Life has been a whirlwind for Jeremy Dutcher since he released his debut album Wolastoqiyik Lintuwakonawa in 2018.
With the Winnipeg Symphony Orchestra
● Wednesday, 7:30 p.m.
● Burton Cummings Theatre
● Tickets: $25 plus fees at wso.ca, 204-949-3999
The album won the 2018 Polaris Music Prize and a 2019 Juno Award for Indigenous Music Album of the Year. After playing a sold-out concert earlier this year at the West End Cultural Centre, Dutcher returns to Winnipeg Wednesday, performing his complete album live with the Winnipeg Symphony Orchestra at the Burton Cummings Theatre.
"I’ve never been to the Burt before," says Dutcher. "I’ve heard it’s iconic. I’m excited to go in there and play songs that are older than the building itself."
The Burton Cummings Theatre has existed for over a century but the music on 28-year-old Dutcher’s album are even older than that.
"It all started about six years ago," says Dutcher, a Wolastoqiyik who hails from Tobique First Nation in New Brunswick. "I was sitting at my kitchen table with Maggie Paul, a Wolastoq elder and song carrier from my community. I wanted to know what it sounded like here all those years ago. I wanted to know Wolastoq music."
"She told me, ‘If you want to know about the old songs you can’t stay here. People don’t know them anymore. You have to go to the museum.’"
Paul’s advice sent Dutcher on a journey to Ottawa, where he visited the Canadian Museum of History. There he discovered the wax cylinders that contained more than 100 centuries-old traditional Wolastoq songs that inspired him to create his album.
"So much of our history sits in museums as objects for consumption by people who want to know more about us but have no interest in actually getting to know us and how we live today," Dutcher says. "I wanted to dig out that lost music and show people how beautiful Wolostoq heritage is."
“I am very, very lucky that I speak my language. I was gifted that by my mother. It’s tough when you grow up in a country that doesn’t value Indigenous language. In Canada it’s French or English that gets you a job.”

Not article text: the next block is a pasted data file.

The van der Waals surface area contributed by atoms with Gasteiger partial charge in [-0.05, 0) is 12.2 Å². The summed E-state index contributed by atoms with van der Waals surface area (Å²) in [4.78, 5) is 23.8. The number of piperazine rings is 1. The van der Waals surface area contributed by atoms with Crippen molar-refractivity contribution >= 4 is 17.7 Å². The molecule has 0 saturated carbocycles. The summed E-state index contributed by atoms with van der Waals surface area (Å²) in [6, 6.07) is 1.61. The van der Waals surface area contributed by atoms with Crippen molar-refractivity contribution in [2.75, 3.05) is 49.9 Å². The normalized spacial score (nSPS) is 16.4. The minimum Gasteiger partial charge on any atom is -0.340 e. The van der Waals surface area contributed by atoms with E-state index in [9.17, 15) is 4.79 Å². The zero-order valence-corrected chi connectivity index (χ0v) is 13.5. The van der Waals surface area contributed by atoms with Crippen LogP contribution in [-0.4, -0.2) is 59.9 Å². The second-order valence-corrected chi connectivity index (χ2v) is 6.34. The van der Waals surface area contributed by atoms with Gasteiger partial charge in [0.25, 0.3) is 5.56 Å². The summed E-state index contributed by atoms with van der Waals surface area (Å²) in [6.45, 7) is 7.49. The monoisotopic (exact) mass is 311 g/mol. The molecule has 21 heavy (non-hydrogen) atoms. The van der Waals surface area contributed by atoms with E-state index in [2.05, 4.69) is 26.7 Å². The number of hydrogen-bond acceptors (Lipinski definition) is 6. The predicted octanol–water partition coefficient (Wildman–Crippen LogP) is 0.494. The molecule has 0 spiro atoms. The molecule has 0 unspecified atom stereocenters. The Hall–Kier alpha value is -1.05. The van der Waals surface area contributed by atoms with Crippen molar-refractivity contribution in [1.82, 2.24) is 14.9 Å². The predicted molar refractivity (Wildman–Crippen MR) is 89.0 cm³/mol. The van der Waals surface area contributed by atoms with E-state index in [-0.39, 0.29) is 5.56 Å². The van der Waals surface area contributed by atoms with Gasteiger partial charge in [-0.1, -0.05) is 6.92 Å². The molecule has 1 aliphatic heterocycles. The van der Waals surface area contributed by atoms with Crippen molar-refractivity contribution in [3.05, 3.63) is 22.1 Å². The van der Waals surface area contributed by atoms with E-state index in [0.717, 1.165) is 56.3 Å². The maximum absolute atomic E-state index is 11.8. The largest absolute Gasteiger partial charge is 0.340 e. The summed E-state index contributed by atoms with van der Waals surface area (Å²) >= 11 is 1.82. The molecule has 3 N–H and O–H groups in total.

Dutcher’s album is sung entirely in Wolastoqey, an endangered language that he speaks fluently.
"I am very, very lucky that I speak my language," Dutcher says. "I was gifted that by my mother. It’s tough when you grow up in a country that doesn’t value Indigenous language. In Canada it’s French or English that gets you a job."
Dutcher believes the message gets across to listeners despite the language barrier.
"I recorded it in Wolastoqey because I wanted to make sure that young people from my community know that this album is for them and not for the consumption of mass media," he says, "even if it’s sort of turned out that way."
With a Juno under his belt and an orchestra tour across Canada and the U.S. underway, it’s impossible not to notice how the album has been consumed by listeners on a wide scale. But rather than being frustrated by the attention, Dutcher is inspired by the opportunities his success presents.
"Who buys a ticket to the symphony? It’s the people who have influence and power," he says. "Now I have the microphone and can speak something to these people that can matter, something that can make a difference and encourage healing."
Dutcher believes Winnipeg, in particular, could use some healing.
"More than other cities on the tour, Winnipeg has a tense and raw history of native dispossession and disparity," he says. "I feel a sense of responsibility coming here. I’m excited to bring our songs to spaces like the Burton Cummings Theatre and to let Indigenous people know that these are our spaces, too. Our songs belong here."
Dutcher has been singing traditional Wolastoq songs for most of his life, but despite being known as a classical operatic tenor, he didn’t discover classical music until he was 17 years old.
"I was doing some theatre — shows like Beauty and the Beast and Footloose, you know, teen theatre classics — and wanted to take it to the next level," he says. "I applied to a couple schools and ended up going to Dalhouse University in Halifax. They’ve got a great music program."
Despite his lifelong passion for music, formalized music training took its toll.
"I found the experience of institutionalized musical education to be at odds with how I had come to experience musical expression as a way of sharing and building community," Dutcher says. "There was stuff I liked but also stuff that was a colonial nightmare.
"You’ve just got to take the good and leave the rest," he says, and that’s exactly what Dutcher has done.
"Through my music, I get to take all the lessons of the last six years and take a stand with my voice and language. I get to show that our music belongs on these stages. It’s time to start to tell our own stories and take back those narratives. We have storytellers and amazing people in our communities and we need to be lifting up those voices."
Through all the success, Dutcher remains guided by his committment to his community and its culture.
"Elder Maggie Paul has been carrying our songs for her whole life. I feel like I’m starting to become a part of that lineage.
"It’s a beautiful journey."